What is Personal Literacy?
I will understand:
o Literacy evolves as I gain experiences
o Reading is informative and enjoyable
o I bring different experiences to a text that enhance my understanding
o Metacognitive discussion & reflection are key to literacy growthLiteracy gives me ownership of a text.RSPNReading Strategies People Need
#10: Word Hunting
While reading, we frequently come across words that we don't know. That's Word Hunting! You need to use context clues, word mapping, and signal words to help identify the meaning of the unknown word.
#9: Monitoring and Correcting
It is important to monitor your comprehension while reading. Consider using the C2 (click or clunk) method we discussed in class. If you are "clicking" you are comprehending and are able to summarize what you read. If you "clunk" or have trouble with comprehension or a challenging part of the text, you need to stop and correct. Rereading or reading on to find out more information are two good ways to correct your clunking.
Before you begin reading, you should make an educated guess about what the text is going to be about. Using the cover, titles, subtitles, pictures, graphics and table of contents are all useful in order to make solid predictions. While reading, you should either confirm or revise your predictions. Background knowledge is essential for making predictions.
#7 Asking Questions
While reading, you should be paying attention to your metacognitive voice. It is important to constantly wonder about things while reading. Asking questions on various levels will help deepen your understanding, establish thought-provoking concepts, and help guide you in your search for the answer. If we don't wonder about things, our learning lacks.
#6 Making ConnectionsIdentifying with the text is essential. You need to find commonalities from text-to-text, text-to-self, and text-to-world.
Good readers have a mental image in their mind while they read. They can actually see the characters while reading the words on the page. Your job as a reader is to focus on creating a movie in your mind about the subject. For instance, while reading your science textbook on chemistry, consider thinking about what the chemical reaction would look like. Visualizing is often what makes reading fun!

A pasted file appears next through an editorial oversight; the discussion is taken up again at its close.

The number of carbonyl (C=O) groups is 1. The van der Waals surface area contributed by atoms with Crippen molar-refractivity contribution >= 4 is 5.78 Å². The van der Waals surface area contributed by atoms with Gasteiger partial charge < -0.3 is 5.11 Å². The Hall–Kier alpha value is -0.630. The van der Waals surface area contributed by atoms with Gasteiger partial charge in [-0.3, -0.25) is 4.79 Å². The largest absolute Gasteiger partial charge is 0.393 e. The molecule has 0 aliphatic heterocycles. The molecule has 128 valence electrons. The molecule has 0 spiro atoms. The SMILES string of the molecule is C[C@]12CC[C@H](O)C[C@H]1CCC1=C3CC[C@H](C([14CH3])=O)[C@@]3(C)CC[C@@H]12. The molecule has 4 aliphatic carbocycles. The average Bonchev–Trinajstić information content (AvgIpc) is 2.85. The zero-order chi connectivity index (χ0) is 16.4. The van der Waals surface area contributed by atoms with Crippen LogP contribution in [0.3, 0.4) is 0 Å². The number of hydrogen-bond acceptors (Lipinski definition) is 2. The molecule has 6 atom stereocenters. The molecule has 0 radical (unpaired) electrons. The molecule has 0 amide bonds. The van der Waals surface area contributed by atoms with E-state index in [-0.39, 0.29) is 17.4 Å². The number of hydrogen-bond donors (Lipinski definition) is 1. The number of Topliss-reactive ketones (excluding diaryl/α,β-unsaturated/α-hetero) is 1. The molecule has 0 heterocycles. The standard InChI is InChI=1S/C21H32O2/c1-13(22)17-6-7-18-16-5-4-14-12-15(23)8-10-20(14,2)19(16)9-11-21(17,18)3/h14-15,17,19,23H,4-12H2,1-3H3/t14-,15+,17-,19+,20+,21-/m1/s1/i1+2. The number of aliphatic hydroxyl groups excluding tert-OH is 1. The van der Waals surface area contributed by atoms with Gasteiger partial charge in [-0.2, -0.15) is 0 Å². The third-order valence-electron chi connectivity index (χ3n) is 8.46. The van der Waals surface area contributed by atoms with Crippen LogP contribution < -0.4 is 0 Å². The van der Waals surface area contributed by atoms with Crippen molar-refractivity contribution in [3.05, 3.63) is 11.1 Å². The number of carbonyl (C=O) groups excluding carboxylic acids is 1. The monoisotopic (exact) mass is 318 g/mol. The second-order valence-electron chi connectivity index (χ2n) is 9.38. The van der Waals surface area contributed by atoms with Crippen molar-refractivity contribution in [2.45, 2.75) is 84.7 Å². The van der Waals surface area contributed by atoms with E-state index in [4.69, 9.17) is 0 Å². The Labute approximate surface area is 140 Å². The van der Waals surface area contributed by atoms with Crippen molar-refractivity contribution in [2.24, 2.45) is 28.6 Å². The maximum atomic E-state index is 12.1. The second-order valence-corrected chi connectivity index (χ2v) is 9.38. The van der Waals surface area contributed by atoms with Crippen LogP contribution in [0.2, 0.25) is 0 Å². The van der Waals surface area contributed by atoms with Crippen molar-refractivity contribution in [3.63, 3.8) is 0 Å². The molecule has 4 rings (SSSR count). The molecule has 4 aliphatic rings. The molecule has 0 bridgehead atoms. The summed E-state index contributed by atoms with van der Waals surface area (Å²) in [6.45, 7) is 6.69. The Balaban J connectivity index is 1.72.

#4 Maintaining and Adjusting Fluency
The bottom line is that reading should sound like speaking. When people talk, they change their intonation and inflection depending on what is said or read. It heightens listener (and reader) comprehension. As a reader, you need to know when to slow down and when to speed up your pace, when to raise your voice or lower it. So, when you are focusing on improving your fluency, you should think about:
- reading accurately
- recognizing when to pause and the length of the pause based on punctuation and phrasing
- using appropriate pitch and intonation
- maintaining and adjusting your speed
*Remember, Mrs. Delafield's reading of "The Tell-Tale Heart" by Edgar Allan Poe is a great example of maintaining and adjusting fluency. But why???
#3 SummarizingWhen you summarize a text, you should become a newspaper reporter. As you are reading you to need to pull out the main details of the text. Look for the 5Ws (Who, What, Where, When, Why, How). The 5Ws will help you begin writing your summary using complete sentences. Here are the steps to writing a good summary:
- First, read the text carefully and be sure to fully comprehend (Talking to the Text will help!).
- Second, reread to find the 5Ws.
- Third, write the summary using the 5Ws and only the main details. Be sure to write this in complete sentences.
- Last, reread your summary and revise if you are missing any of the main details from the article. Pretend that you never read this article. Would you understand the text based on what you wrote.
Keep in mind that summaries do not include your opinions or reactions to the text. You're simply reporting facts.
#2 Critiquing or Judging It
When using this strategy, you need to discover the important information from the text and your opinion. You should be questioning the author, the text's purpose, the characters, the validity of the text, and discovering any biases. This is your opportunity to evaluate the source. Remember, if you include your opinion, you must back up or justify your opinions.#1 Inferring
Details from the Text + Your Background Knowledge = Inference/Drawing Conclusions/Making Generalizations#+1 Synthesizing (Merge and Manufacture) ^
You synthesize on a daily basis! Synthesizing is when you take what you already know and merge it with new information/reading to create something new or change our viewpoint. The graphic below will help you understand synthesizing.